After a recent fact-finding trip to New Orleans, I was shocked to learn how the decade old, moderate-sized Category 3 Hurricane Katrina has scarred the city. Seeing neighborhoods in ruins and meeting survivors still too traumatized to talk about the floods is a wake-up call into the socio-economic costs that we will confront in a future of global warming amplified natural disasters. Adapting to this challenge defines the work of the three researchers—atmospheric scientist Adam Sobel, social scientist Katrina Brown, and meteorologist Uwe Ulbrich—with whom I traveled to New Orleans.
Those who understand the science of changing climate know that natural disasters are expected to become more destructive by century’s end, as rising oceans, river floods, and extreme weather can increasingly turn ordinary storms into survival dilemmas for coastal communities. Tapping into the knowledge bank of these three scientists’ missions will allow engineers and other community leaders to safely develop vulnerable cities, build sustainable protective infrastructure (such as levees and pumps), design proper early warning evacuation systems and help vulnerable populations better adapt. So, in April, as I came to understand the essential work of these three scientist-professors, the four of us (trailed by the talented filmmakers Andy Maser and Hayden Peters), familiarized ourselves with the city known as the Big Easy.
Founded in 1718 by the French on the Mississippi River Delta, New Orleans is surrounded by the tidal waters of Lake Pontchartrain and is perched on a high river bank that protected early settlers from floods. However, over the next few centuries, settlement spread out onto more flood-prone and sub-sea-level ground. More recently, oil development cut thousands of miles of canals into the delta—which meant that New Orleans lost its most valuable defence against tidewater storm floods: the Mississippi River Delta.
Since the 1930s, the city has lost as much delta land as that contained in the whole state of Delaware (1,900 square miles, or 1,216,000 acres). It is continuing to vanish, we learned, at the rate of two acres per hour. And although the city had been ringed with levees, mistakes in the design and construction of these concrete walls were to prove deadly. After Hurricane Katrina passed and ocean water surged against these walls, most of them collapsed, flooding 80 percent of the city. So, inexcusably, it was faulty human actions–destruction of the delta, lack of evacuation preparedness, and improperly built levees–rather than the hurricane–that caused the catastrophe.
Before visiting New Orleans I was inclined to view Katrina’s fading footprint as yet another natural disaster amid a cacophony of increasingly severe storms, possibly related to climate change. But in New Orleans I learned that it was more complex, and that the damage was directly tied to what experts call “the largest civil engineering disaster in the history of the United States.”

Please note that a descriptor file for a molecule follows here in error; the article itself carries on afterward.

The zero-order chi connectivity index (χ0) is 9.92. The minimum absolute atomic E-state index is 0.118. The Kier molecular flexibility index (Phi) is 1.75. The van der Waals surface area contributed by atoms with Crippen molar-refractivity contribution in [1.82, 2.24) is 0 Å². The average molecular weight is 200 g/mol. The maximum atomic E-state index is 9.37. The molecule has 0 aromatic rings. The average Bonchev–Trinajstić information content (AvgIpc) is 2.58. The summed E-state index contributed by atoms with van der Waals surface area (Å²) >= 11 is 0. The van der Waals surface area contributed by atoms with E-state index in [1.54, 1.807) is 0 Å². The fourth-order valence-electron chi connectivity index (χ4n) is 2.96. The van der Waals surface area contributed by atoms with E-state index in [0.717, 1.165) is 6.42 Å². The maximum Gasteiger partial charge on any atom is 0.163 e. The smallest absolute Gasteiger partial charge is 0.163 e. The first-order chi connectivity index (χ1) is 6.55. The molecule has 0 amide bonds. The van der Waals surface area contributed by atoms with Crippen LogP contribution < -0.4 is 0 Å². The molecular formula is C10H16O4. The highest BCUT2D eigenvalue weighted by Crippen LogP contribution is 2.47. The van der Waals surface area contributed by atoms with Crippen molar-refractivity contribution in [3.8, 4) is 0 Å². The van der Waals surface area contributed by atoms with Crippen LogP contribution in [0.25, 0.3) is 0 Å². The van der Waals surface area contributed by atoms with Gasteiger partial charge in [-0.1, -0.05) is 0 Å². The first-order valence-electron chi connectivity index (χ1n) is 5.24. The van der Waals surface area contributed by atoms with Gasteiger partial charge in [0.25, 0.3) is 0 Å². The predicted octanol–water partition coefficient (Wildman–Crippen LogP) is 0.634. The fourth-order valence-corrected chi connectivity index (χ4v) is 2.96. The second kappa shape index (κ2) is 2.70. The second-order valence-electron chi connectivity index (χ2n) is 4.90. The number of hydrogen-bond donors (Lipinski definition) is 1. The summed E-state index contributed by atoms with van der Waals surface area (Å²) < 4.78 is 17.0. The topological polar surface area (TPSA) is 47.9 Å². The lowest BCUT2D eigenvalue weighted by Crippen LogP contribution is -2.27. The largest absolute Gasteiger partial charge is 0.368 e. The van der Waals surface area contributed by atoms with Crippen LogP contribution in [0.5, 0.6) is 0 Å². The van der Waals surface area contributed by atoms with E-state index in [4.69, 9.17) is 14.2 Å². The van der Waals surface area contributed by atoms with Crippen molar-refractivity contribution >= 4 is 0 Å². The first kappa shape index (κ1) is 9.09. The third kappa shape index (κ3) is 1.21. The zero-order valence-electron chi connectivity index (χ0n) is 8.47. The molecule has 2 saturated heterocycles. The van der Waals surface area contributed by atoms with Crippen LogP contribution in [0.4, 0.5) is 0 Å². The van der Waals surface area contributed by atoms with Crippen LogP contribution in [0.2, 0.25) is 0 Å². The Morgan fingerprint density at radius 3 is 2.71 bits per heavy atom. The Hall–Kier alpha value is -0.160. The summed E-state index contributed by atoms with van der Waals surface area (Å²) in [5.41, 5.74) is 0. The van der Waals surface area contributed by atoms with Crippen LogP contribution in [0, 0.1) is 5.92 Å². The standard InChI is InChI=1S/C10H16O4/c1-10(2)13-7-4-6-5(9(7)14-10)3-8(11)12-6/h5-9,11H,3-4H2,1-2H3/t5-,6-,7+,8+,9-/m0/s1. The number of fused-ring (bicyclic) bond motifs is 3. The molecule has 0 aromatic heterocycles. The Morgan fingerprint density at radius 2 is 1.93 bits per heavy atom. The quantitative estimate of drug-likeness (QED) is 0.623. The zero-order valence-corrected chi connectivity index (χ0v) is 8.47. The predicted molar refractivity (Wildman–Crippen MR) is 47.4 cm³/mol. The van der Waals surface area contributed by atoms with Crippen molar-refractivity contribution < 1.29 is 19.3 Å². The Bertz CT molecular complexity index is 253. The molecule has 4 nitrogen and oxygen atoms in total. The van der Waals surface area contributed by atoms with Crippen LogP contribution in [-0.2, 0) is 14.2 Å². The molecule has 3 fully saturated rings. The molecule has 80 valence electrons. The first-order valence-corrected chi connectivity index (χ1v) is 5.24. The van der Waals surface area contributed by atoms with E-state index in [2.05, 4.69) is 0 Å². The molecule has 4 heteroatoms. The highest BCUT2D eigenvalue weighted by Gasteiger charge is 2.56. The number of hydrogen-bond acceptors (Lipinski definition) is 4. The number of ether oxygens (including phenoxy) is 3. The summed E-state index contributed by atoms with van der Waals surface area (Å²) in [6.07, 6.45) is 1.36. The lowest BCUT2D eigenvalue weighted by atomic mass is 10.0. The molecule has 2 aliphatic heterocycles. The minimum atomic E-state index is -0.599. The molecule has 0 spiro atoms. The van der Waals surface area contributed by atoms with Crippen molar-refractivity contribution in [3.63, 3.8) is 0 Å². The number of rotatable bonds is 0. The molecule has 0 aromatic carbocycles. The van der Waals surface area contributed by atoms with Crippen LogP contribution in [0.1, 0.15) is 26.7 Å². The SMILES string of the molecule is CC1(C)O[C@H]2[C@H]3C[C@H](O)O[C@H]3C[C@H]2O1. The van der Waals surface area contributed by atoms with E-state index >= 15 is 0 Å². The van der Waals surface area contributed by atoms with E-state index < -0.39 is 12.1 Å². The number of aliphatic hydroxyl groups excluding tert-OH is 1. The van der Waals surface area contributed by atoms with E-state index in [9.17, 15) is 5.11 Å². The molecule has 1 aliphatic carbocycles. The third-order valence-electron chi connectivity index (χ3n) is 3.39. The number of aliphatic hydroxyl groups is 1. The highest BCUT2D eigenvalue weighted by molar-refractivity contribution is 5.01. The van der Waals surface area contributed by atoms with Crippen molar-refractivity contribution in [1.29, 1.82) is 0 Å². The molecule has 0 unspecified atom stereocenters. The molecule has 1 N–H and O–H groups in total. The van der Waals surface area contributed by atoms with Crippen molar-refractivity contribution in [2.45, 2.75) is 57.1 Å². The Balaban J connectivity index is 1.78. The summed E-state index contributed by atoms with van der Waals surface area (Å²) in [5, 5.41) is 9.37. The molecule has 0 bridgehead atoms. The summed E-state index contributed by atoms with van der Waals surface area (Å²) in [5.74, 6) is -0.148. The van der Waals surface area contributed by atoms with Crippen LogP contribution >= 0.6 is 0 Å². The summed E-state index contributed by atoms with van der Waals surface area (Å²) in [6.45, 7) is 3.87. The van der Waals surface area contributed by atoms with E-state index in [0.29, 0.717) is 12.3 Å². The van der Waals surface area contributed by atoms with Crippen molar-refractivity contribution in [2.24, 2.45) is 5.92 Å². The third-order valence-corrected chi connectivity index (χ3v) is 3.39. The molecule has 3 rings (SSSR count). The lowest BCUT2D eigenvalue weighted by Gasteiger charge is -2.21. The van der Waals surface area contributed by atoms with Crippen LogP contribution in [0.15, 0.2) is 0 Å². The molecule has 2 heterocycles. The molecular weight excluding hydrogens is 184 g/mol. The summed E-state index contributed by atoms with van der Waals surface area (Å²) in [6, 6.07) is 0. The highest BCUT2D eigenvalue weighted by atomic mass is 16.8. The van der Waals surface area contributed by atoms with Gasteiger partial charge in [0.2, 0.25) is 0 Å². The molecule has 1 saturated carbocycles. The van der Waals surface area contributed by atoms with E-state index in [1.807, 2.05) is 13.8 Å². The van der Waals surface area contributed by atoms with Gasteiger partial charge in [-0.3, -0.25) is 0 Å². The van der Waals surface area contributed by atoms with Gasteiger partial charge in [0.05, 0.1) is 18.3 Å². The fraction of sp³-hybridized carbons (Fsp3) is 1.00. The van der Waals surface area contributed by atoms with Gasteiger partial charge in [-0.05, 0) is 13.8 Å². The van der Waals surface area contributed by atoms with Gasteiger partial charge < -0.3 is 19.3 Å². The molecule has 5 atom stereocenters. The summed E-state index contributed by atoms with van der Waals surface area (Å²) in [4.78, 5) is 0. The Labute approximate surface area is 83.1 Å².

As Adam (47, U.S.), Kate (52, U.K.), and Uwe (55, Germany) and I walked, rode boats, and drove around the Gulf Coast, I discovered that all three are devoted parents, showing that their climate change work today is directly related to their children’s future, even though (as Kate adamantly believes, speaking for her two colleagues) that you don’t need to become a parent to be concerned about climate change. Strikingly modest, they were unwilling to generalize that Katrina was caused, let aloneheightened by climate change.
The three also exhibited great senses of humor—Uwe’s delightful smile, Kate’s characteristic laughter, and Adam’s unassuming nature—and willingness to listen to live music in the back alleys of the French Quarter, sampling alligator cheesecake, jambalaya, and crawfish étouffée that are the culinary hallmarks of a Big Easy visit.
Together, we observed the Hurricane’s lasting impact, still patently obvious nine years later. We learned to decipher the tic-tack-toe -shaped, spray-painted symbols adorning numerous houses, signed and dated by rescue teams and denoting whether human or animal corpses were inside. We heard the clang and roar of heavy machinery throughout the city as construction continued on levee walls, homes and schools. Stove-in boats and flood debris still littered what seemed like high ground. And in the surrounding bayou, where rooftops could be seen poking out of the waters, those newly built and surviving houses were recently raised up on high stilts, anticipating the next flood.
According to FEMA (the Federal Emergency Management Agency), Hurricane Katrina remains “the single most catastrophic natural disaster in U.S. history.” Eighteen hundred and thirty-three people lost their lives. And over a million people were displaced from their homes; many have not returned.
Clearly, Uwe, Adam, and Kate represent the vanguard of modern scientists whose work could save both lives and billions of dollars in federal aid and insurance costs (it’s no coincidence that all three scientists receive research support from the AXA Research Fund, a science philanthropy initiative of the global insurance leader, AXA). Hurricane Katrina cost insurance companies $41 billion, while the National Flood Insurance Program paid out $16 billion amid $108 billion in other federal government relief funding, making it the costliest hurricane in U.S. history.
More than anything else, I learned that we can minimize future natural disasters related to climate change. Provided, as Adam wrote in his forthcoming book Storm Surge, that our leaders can separate “the practice, conscious or unconscious, of basing one’s understanding of the science on one’s political views.”